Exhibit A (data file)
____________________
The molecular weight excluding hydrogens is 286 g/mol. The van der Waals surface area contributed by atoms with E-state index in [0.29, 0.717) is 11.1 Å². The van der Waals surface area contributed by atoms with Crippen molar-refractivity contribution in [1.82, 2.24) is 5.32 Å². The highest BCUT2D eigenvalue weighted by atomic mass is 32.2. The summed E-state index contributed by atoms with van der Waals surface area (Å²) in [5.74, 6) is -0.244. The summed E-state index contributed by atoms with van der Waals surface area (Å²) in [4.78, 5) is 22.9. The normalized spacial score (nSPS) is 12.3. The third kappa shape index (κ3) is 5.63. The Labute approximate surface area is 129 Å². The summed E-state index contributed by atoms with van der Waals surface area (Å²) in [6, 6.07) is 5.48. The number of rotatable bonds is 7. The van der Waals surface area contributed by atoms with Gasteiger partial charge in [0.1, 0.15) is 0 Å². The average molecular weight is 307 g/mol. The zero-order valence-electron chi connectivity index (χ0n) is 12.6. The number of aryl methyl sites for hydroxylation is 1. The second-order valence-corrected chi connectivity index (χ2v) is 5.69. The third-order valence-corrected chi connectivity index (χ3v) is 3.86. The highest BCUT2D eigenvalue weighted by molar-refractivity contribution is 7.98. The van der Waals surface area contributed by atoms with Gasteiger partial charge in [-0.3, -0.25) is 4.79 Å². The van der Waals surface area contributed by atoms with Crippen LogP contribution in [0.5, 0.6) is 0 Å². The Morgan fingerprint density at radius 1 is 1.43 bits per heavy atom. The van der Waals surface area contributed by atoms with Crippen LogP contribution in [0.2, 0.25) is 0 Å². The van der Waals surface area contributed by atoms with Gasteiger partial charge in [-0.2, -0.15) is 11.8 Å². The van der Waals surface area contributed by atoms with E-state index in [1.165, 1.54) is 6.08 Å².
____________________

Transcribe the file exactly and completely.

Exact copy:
The molecular weight excluding hydrogens is 286 g/mol. The van der Waals surface area contributed by atoms with E-state index in [0.29, 0.717) is 11.1 Å². The van der Waals surface area contributed by atoms with Crippen molar-refractivity contribution in [1.82, 2.24) is 5.32 Å². The highest BCUT2D eigenvalue weighted by atomic mass is 32.2. The summed E-state index contributed by atoms with van der Waals surface area (Å²) in [5.74, 6) is -0.244. The summed E-state index contributed by atoms with van der Waals surface area (Å²) in [4.78, 5) is 22.9. The normalized spacial score (nSPS) is 12.3. The third kappa shape index (κ3) is 5.63. The Labute approximate surface area is 129 Å². The summed E-state index contributed by atoms with van der Waals surface area (Å²) in [6, 6.07) is 5.48. The number of rotatable bonds is 7. The van der Waals surface area contributed by atoms with Gasteiger partial charge in [0.1, 0.15) is 0 Å². The average molecular weight is 307 g/mol. The zero-order valence-electron chi connectivity index (χ0n) is 12.6. The number of aryl methyl sites for hydroxylation is 1. The second-order valence-corrected chi connectivity index (χ2v) is 5.69. The third-order valence-corrected chi connectivity index (χ3v) is 3.86. The highest BCUT2D eigenvalue weighted by molar-refractivity contribution is 7.98. The van der Waals surface area contributed by atoms with Gasteiger partial charge in [-0.3, -0.25) is 4.79 Å². The van der Waals surface area contributed by atoms with Crippen LogP contribution in [0.5, 0.6) is 0 Å². The Morgan fingerprint density at radius 1 is 1.43 bits per heavy atom. The van der Waals surface area contributed by atoms with Crippen LogP contribution in [0.2, 0.25) is 0 Å². The van der Waals surface area contributed by atoms with Gasteiger partial charge in [-0.2, -0.15) is 11.8 Å². The van der Waals surface area contributed by atoms with E-state index in [1.165, 1.54) is 6.08 Å².